Tuesday, July 13, 2004

Way back in 1991, when "independent film" was becoming a phrase on everyone's lips, there was a little movie starring Crispin Glover called Little Noises. Glover played a would-be writer unable to finish even a single page of his novel (something to do with arctic adventure, as I recall) who ends up stealing the poems of a deaf-mute in order to impress his literary agent, played by Rik Mayall (of The Young Ones). Mayall, who had always viewed Glover as a poser (and rightly so) is amazed, gazing across his desk at squirmy Crispin: "They're such strange, beautiful poems." Glover becomes an overnight sensation (a turn no less improbable than Simon Grim's Nobel in Henry Fool) while the saintly mute poet vanishes into alcoholism, refusing Glover's guilty attempts to make up for his theft. I've always thought of Mayall's as the ideal aesthetic reaction to the poetry I most want to write, but the man who's pulled it off is HCE's Lance Phillips with his remarkable Corpus Socius. Christopher Davis' blurb puts Lance's work in the tradition of poetry's Via Negativa, and there is something Celanian about the project. But what grabs me as a reader is the energy wrung from contorted, nearly verbless, and neologism-crammed lines and stanzas:
The acts     I've immediate acts
Cloud full with hand then mouth's
a lightning of mercury     of hair's memorable lust
      —("Portion's sweetest root")

bunker larkspur
cart cart
Homoousia brighting ladder whole against the house

Axon sustaining plum-reflex its branch has embodied
      —("Orbis sensualim pictus")
The not-quite nothing of these lines and brief stanzas suspended in white space are like bird-tracks in snow; the bird seeks nothing less than God. (Ahsahta seems to have a predilection for poets whose poetry evokes theological investigation in either form or content has published so many poets—I'm thinking of Aaron McCullough and to a lesser degree Graham Foust. I suspect the influences of Michael Palmer and Donald Revell, among others.) I have inclinations that way myself, and some have taken Selah for a religious book. But I would hazard that theology isn't religion, much less belief—it's more like a technique not fully separated from clouds of numinousness. It's an uncomfortable position, as Phillips knows:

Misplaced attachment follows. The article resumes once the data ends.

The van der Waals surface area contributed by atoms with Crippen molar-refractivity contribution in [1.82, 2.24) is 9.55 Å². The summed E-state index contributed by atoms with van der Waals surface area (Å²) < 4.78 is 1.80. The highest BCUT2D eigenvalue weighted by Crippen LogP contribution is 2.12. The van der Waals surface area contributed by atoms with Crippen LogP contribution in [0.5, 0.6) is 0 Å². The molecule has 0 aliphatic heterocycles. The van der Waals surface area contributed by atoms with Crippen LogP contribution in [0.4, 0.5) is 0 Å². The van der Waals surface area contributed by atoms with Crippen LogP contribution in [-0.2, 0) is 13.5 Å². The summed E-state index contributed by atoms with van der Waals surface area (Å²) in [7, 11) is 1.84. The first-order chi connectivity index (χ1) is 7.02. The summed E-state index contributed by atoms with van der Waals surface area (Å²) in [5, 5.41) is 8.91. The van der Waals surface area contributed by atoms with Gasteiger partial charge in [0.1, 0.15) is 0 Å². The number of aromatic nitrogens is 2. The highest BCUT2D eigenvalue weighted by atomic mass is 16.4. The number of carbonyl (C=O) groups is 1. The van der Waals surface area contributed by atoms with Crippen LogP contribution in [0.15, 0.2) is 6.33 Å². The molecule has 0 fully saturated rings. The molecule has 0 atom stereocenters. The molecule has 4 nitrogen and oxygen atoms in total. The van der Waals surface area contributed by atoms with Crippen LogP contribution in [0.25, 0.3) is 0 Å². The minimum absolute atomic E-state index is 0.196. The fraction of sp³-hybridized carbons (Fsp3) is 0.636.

Secularist, am says head
says diagram from I
bulks poppy
      —("The how")
The physical, excessive "bulk" of the poppy (most Lawrentian of flowers) counterbalances the rational secularism of the "head" and "I" with a most bodily and sexual intuition of spirit. This is the core insight of the book, extended by the title into the knowledge that spirit is always an attribute of collectivity (as in "the spirit of the age," Pound's paideuma). And this secret knowledge of the body emerges bodily from the text, from the words forced just slightly enough out of whack to utterly change our focus:
Safed goldenrod:
safed field's
a telling    Whose
fifth remove: road
babe and hoof

Moth is such I'm brutalizing
      —("The human being")
Words drawn helplessly to God's light get brutalized by the poet to make us feel them shuddering between verb and noun. "Plain skin being motion" ("Oxyrhynchus"); "Bringing materiality, the taking wasp from his hand" ("Sign of accordance")—the flesh is an emblem and itself all at once. I need to spend more time with this book; I also want to continue to ponder the attraction of the theological to contemporary poets, especially confirmed secularists like myself. Whatever the appeal of Phillips' immanentism, though, I'm wholly taken with/by his language: "Outside from the word mastery being bluish wing" ("Physiocosmology").

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